Over the last forty years later the situation is both radically different and strangely the same: the impossible is still demanded, but this time it is demanded of us. Immense efforts are mobilized to stabilize capital (bailing out the banks), while declarations of austerity are used to justify cuts to social welfare, pensions, and virtually any forms of public good that still exists. Perhaps the slogan for today should be something more like ‘be impossible, demand the realistic’ – but even this would a ‘realism’ where the horizon of possibility seems to have shrank. Continue reading →

by

Spectacular Capitalism

2 comments

Categories: Current Publications, Richard Gilman-Opalsky

Spectacular Capitalism: Guy Debord and the Practice of Radical Philosophy
by Richard Gilman-Opalsky

Despite recent crises in the financial system, uprisings in Greece, France, Tunisia, and Bolivia, worldwide decline of faith in neoliberal trade policies, deepening ecological catastrophes, and global deficits of realized democracy, we still live in an era of “spectacular capitalism.” But what is “spectacular capitalism?” Spectacular capitalism is the dominant mythology of capitalism that disguises its internal logic and denies the macroeconomic reality of the actually existing capitalist world. Taking on this elusive mythology, and those who too easily accept it, Richard Gilman-Opalsky exposes the manipulative and self-serving narrative of spectacular capitalism.

Drawing on the work of Guy Debord, Gilman-Opalsky argues that the theory of practice and practice of theory are superseded by upheavals that do the work of philosophy. One could ask: Who better raises questions about public and private spheres of influence and control, Jürgen Habermas or the water war activists who made a rebellion in Cochabamba, Bolivia in the spring of 2000? Or, has any sociological theorist done better than the Zapatistas to reframe and raise questions about indigenous identity? Spectacular Capitalism makes the case not only for a new philosophy of praxis, but for praxis itself as the delivery mechanism for philosophy – for the field of human action, of contestation and conflict, to raise directly the most irresistible questions about the truth and morality of the existing state of affairs. Continue reading →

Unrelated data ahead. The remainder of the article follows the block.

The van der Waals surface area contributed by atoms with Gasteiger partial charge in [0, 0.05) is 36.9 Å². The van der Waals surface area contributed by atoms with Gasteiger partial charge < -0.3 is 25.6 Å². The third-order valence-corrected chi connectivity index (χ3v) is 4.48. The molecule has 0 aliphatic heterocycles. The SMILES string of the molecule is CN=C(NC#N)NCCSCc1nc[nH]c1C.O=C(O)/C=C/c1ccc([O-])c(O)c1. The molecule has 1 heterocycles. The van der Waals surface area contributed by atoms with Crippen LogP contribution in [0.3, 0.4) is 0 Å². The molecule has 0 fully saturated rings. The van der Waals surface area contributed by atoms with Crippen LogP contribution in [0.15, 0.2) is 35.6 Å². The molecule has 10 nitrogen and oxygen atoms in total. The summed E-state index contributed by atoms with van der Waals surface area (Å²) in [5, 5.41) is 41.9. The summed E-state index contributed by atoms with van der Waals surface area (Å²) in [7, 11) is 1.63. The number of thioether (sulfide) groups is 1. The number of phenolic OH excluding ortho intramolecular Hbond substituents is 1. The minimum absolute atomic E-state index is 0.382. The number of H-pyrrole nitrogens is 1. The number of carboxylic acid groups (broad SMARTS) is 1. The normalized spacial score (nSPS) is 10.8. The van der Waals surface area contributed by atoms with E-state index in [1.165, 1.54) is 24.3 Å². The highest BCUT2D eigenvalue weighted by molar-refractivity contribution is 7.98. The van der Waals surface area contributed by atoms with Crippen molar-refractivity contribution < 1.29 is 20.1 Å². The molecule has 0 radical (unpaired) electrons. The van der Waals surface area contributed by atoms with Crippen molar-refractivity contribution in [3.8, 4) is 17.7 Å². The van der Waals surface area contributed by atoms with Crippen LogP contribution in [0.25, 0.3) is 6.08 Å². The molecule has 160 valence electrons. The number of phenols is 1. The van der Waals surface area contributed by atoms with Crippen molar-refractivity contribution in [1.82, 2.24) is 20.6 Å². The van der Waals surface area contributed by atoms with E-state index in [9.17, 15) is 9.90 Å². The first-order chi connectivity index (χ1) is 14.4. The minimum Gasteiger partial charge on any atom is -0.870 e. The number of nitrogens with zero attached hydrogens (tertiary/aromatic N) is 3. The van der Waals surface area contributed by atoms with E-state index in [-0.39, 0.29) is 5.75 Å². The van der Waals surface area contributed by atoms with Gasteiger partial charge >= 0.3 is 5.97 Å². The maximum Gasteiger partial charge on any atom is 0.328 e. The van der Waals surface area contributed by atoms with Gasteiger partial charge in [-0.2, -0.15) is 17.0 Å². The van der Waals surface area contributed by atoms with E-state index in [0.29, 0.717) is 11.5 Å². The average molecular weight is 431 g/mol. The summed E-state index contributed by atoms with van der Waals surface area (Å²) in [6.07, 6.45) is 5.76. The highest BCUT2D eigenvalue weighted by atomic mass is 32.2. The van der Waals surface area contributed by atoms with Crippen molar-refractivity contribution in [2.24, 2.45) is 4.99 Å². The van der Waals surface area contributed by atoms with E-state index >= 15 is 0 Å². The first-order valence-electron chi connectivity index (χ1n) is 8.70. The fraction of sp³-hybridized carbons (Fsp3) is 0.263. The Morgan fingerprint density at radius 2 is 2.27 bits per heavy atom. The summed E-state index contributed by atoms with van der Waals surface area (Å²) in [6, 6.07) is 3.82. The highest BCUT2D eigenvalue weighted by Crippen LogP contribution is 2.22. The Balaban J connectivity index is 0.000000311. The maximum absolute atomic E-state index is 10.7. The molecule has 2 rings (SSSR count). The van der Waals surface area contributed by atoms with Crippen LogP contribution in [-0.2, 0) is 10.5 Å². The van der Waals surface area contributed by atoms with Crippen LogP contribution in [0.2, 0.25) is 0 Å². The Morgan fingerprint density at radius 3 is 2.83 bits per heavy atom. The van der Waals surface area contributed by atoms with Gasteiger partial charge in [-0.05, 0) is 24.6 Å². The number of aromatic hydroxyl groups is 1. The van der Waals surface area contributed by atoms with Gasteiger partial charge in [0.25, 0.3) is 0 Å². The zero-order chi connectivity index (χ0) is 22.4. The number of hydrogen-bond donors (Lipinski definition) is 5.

by

A Users Guide to (Demanding) the Impossible

No comments yet

Categories: Current Publications, Laboratory of Insurrectionary Imagination

A Users Guide to Demanding the Impossible
by the Laboratory of Insurrectionary Imagination

This guide is not a road map or instruction manual. It’s a match struck in the dark, a homemade multi-tool to help you carve out your own path through the ruins of the present, warmed by the stories and strategies of those who took Bertolt Brecht’s words to heart: “Art is not a mirror held up to reality, but a hammer with which to shape it.”

It was written in a whirlwind of three days in December 2010, between the first and second days of action by UK students against the government cuts, and intended to reflect on the possibility of new creative forms of action in the current movements. Continue reading →

by

Reconsidering Commodities & Markets

No comments yet

Categories: Events

Seminar: Reconsidering Commodities & Markets
Wednesday May 4th, 2011 @ 1pm
University of Essex Room 3.108

Seminar presentations by: Cecelia Cassinger (Essex), Emma Dowling (Queen Mary), Stephen Duncombe (NYU), George Tsogas (Cass)

What would commodities say if they could speak? Marx’s question can seem playful in some registers. And yet, objects voice themselves not only through our playful – or rueful – gaze.  If Marx had listened long enough, these talking commodities would have announced the traumas of their exploitative and violent birthing to him. Likewise the rise of consumer culture, the proliferation and intensification of the commodification, can be understood as the expansion of the violence of accumulation all across the social field. Today the critique and denunciation of these forces have become yet another commodity in the spectacle; something we witness today in the backlash against banks, bankers and speculators and all the glorified preening of capitalist consumption they stand for. Is this trend, then, the ‘new spirit of capitalism’? Continue reading →

1 2 3 4 5 6 7